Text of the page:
With universal and variable policies, the insurance company builds in a fee to compensate for any early surrender.  This is called a surrender fee and it is usually effective for the first 10 years of a universal or variable policy.  If a policyholder surrenders a universal or variable life insurance policy during this time period, the insurance company will pay the policyholder the surrender value (account value) minus the surrender fee.  Because of surrender fees, when a variable or universal life policy is surrendered, the policyholder may receive little or no monetary value.

Whenever a permanent policy is surrendered, there could be tax implications.  Because cash value grows tax-deferred in permanent policies, taxes will be assessed on any amount that exceeds the cost basis (total premiums paid) for the policy.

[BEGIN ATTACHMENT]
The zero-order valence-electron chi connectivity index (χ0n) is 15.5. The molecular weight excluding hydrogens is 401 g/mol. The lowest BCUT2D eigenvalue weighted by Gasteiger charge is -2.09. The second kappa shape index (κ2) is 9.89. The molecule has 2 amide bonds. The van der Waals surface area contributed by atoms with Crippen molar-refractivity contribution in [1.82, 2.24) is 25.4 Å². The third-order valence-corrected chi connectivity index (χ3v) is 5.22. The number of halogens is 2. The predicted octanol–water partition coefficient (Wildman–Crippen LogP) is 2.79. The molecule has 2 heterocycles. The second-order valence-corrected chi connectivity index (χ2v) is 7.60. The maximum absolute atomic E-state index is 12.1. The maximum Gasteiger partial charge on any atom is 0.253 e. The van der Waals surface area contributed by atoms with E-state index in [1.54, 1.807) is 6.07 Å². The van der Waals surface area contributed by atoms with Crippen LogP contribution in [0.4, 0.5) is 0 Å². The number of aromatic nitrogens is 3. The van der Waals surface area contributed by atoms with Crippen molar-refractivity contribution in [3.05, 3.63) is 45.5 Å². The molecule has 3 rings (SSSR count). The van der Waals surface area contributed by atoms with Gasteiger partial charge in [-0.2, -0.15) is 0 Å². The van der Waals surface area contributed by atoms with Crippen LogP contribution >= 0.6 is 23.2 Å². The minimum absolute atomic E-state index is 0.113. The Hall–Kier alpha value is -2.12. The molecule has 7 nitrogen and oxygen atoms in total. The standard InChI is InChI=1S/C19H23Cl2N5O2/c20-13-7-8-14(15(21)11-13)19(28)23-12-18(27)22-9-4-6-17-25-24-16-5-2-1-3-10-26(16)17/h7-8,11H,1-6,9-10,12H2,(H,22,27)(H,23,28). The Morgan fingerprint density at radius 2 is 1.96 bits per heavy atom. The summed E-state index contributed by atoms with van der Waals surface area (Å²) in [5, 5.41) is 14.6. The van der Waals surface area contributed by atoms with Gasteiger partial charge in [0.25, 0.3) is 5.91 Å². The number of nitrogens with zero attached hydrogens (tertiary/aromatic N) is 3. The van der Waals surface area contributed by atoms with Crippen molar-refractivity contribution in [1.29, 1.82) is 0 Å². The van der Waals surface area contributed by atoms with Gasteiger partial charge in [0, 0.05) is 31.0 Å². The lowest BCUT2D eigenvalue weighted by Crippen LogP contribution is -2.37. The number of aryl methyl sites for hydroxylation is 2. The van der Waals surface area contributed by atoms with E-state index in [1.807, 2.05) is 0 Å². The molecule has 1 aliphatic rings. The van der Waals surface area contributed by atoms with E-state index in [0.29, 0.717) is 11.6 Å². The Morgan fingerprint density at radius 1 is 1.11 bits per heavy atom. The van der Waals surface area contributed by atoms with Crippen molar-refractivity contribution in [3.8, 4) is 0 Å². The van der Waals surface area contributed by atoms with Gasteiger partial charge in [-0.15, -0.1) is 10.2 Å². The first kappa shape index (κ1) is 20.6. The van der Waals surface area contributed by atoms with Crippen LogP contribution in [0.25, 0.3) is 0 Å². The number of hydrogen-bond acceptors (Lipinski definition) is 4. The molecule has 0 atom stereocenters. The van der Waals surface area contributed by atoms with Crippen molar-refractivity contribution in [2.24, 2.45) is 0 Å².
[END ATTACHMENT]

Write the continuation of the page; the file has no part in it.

Overall, permanent life insurance provides a combination of guaranteed protection, growth, and accessible capital, making it a valuable tool for individuals who want to build wealth while protecting and providing for their loved ones.  For those who want to ensure lifelong coverage, guaranteed growth, and access to cash value without additional fees or restrictions, whole life insurance is the preferred product of choice.

To see what a well-designed whole life insurance policy with high cash value can look like with your numbers, contact McFie Insuranceat 702-660-7000 or schedule a time for us to call you here.